I’ve run into this a couple of times in the past few weeks and think it needs addressed: that the term “neighbor” in the Bible is a negative term used to describe people of similar beliefs, that Christians don’t know what it means to “love your neighbor as yourself.” I happen to disagree with this assessment based on the Parable of the Good Samaritan. I’ve said it before and I’ll say it again, in this parable, we clearly see who are neighbor is.
The lawyer’s question (Luke 10:25-28) is paralleled in Matthew 22:34-40 and Mark 12:28-34. The parable itself is unique to Luke in the Synoptic tradition.
Just then a lawyer stood up to test Jesus. “Teacher,” he said, “what must I do to inherit eternal life?” He said to him, “What is written in the law? What do you read there?” He answered, “You shall love the Lord your God with all your heart, and with all your soul, and with all your strength, and with all your mind; and your neighbor as yourself.” And he said to him, “You have given the right answer; do this, and you will live.”
But wanting to justify himself, he asked Jesus, “And who is my neighbor?” Jesus replied, “A man was going down from Jerusalem to Jericho, and fell into the hands of robbers, who stripped him, beat him, and went away, leaving him half dead. Now by chance a priest was going down that road; and when he saw him, he passed by on the other side. So likewise a Levite, when he came to the place and saw him, passed by on the other side. But a Samaritan while traveling came near him; and when he saw him, he was moved with pity. He went to him and bandaged his wounds, having poured oil and wine on them. Then he put him on his own animal, brought him to an inn, and took care of him. The next day he took out two denarii, gave them to the innkeeper, and said, ‘Take care of him; and when I come back, I will repay you whatever more you spend.’ Which of these three, do you think, was a neighbor to the man who fell into the hands of the robbers?” He said, “The one who showed him mercy.” Jesus said to him, “Go and do likewise.” (NRSV)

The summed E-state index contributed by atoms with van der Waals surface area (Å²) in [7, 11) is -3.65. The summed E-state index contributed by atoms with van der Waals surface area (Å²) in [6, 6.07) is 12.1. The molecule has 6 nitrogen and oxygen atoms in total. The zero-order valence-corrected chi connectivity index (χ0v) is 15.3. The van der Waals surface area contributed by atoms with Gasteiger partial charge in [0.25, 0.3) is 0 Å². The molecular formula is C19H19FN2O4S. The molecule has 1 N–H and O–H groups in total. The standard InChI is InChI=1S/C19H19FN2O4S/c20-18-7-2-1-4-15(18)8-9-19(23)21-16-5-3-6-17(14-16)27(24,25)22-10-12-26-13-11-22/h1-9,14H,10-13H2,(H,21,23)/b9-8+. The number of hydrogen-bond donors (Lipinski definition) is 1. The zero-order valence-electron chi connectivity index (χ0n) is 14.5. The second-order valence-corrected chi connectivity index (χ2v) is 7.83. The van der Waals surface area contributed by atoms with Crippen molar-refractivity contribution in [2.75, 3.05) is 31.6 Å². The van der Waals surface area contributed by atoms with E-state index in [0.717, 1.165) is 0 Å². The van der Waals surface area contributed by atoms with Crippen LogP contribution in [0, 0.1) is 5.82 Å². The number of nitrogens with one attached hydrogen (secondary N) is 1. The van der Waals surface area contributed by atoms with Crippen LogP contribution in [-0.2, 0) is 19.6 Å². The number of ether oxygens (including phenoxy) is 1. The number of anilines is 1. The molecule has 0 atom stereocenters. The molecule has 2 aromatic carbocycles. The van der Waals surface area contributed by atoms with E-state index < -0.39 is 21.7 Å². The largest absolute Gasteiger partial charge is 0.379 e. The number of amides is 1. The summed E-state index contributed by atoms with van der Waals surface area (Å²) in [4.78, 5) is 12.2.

The Greek word πλησιον meaning neighbor (from πελας)  appears 17 times in the New Testament and 4 times in Luke.
The response of the lawyer, “You shall love the Lord your God with all your heart, and with all your soul, and with all your strength, and with all your mind; and your neighbor as yourself.” is a combination of two Old Testament verses: Deuteronomy 6:5 (The Shema) and Leviticus 19:18b. In Matthew and Mark, these two commandments are kept separate. The combining of the two commands is a Lukan redaction.
It is important to know who the Samaritans were. The Samaritans were a group of Jew that broke away from the orthodox Jews sometime around the 6th century BCE. They had their own temple on Mt. Gerizim. The Samaritans worshiped the same God as the Jews and much of their rituals were similar to the Jews.
I’m not going to sugar coat anything. In the context of 1st century Judaism, the Jews and Samaritans did not like each other, and that is putting it mildly. In fact, these two groups were quite hostile towards each other and it’s pretty safe to say these two groups hated each other. For the Jews, Samaritans fell somewhere around women and dogs, which is pretty low on the social pecking order scale. They were viewed as half-breeds because they would marry non-Jews.